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VOLUME 7 , ISSUE 1 ( Jan-Jun, 2018 ) > List of Articles
Citation Information : Arvina R. PG - 62: Plaque Microbiota Around Restorations on Natural Tooth and Implants - A Comparative Study. 2018; 7 (1):68-69.
License: CC BY-NC 4.0
Published Online: 01-06-2018
Copyright Statement: Copyright © 2018; The Author(s).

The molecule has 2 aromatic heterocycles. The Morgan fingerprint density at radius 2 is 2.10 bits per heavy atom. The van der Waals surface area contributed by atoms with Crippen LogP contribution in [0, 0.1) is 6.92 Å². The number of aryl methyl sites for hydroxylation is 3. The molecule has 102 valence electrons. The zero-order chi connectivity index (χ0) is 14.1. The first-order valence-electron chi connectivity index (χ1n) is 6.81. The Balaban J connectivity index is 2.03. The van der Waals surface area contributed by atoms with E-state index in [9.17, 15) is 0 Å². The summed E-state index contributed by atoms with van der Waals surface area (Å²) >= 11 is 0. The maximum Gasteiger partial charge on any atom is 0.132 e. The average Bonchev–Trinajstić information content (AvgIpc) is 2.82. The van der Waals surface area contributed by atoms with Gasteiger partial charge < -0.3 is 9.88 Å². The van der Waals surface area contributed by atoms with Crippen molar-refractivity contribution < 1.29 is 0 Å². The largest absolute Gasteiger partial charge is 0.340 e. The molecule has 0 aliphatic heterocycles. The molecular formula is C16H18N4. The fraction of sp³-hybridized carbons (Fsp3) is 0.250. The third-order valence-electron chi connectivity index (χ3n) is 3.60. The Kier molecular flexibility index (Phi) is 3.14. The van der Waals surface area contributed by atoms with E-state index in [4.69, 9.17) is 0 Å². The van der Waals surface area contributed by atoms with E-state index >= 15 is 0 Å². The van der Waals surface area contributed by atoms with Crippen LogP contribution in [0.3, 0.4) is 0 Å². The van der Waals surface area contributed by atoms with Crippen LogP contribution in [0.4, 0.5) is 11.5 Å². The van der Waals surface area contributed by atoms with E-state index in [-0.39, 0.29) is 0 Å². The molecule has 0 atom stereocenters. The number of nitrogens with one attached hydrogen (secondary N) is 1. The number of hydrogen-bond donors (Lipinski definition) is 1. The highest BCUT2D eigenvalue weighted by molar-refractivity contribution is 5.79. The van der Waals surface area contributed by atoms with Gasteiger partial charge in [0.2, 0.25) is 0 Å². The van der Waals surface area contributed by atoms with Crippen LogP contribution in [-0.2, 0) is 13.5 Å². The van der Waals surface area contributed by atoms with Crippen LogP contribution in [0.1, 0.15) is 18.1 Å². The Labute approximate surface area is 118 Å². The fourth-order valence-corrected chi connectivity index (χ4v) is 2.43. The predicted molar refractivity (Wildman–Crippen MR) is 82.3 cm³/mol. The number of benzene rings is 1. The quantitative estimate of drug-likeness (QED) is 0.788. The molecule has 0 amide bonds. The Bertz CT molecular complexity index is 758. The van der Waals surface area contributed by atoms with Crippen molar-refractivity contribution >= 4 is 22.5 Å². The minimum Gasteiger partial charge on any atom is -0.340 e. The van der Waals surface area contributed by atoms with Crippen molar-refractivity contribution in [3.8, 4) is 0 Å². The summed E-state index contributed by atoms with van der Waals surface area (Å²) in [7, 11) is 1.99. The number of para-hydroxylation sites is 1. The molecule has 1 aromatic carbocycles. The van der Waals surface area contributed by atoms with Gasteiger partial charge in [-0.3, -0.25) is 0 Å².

Aim: The aim of the study was to compare the plaque microbiota around prosthesis on natural tooth and on implants in healthy oral cavity. Materials and Methods: 15 participants with prosthesis on natural tooth and 15 participants with prosthesis on implants were enrolled based on the inclusion and exclusion criteria. Plaque samples were collected and transferred to 100?l of a universal bacterial lysis buffer containing 36% to 50% guanidine hydrochloride and stored in the refrigerator at 4°C until being processed for DNA extraction. Following the collection of the 30 samples, they were transported for the 16S rRNA amplification and sequencing. The sequenced data was then compared with reference bacterial gene sequences deposited in Human Oral Microbiome Database (www.homd.org) using Blast N program. Finally, bacterial gene sequence having higher identity with the reference gene sequence was identified in both the groups and phylogenetic tree was drawn to compare the bacterial profile around prosthesis on natural tooth and on implants. Results: In the present study, the microorganisms dominated around prosthesis on natural tooth were Streptococcus sp., Fusobacterium sp., Corynebacterium sp., Micrococcus sp., Aeromonas sp., Leptotrichia sp., Dechloromonas sp. and around implants Streptococcus sp., Fusobacterium sp., Corynebacterium sp., Prevotella sp., Eikenella sp., Nisseria sp., Rothia sp., Aeromonas sp., Leptotrichia sp., Actinomyces sp. were identified. Conclusion: Our results suggest that while comparing the plaque profile around prosthesis on natural tooth and on implants, even in healthy oral conditions with plaque score of 0 - 1.9, the bacteria around implants tends to be of pathogenic in nature and hence the participants with implants are more likely susceptible to periodontal breakdown. This illustrates the need for supportive periodontal therapy and periodontal interventions at the earliest in patients with implants.
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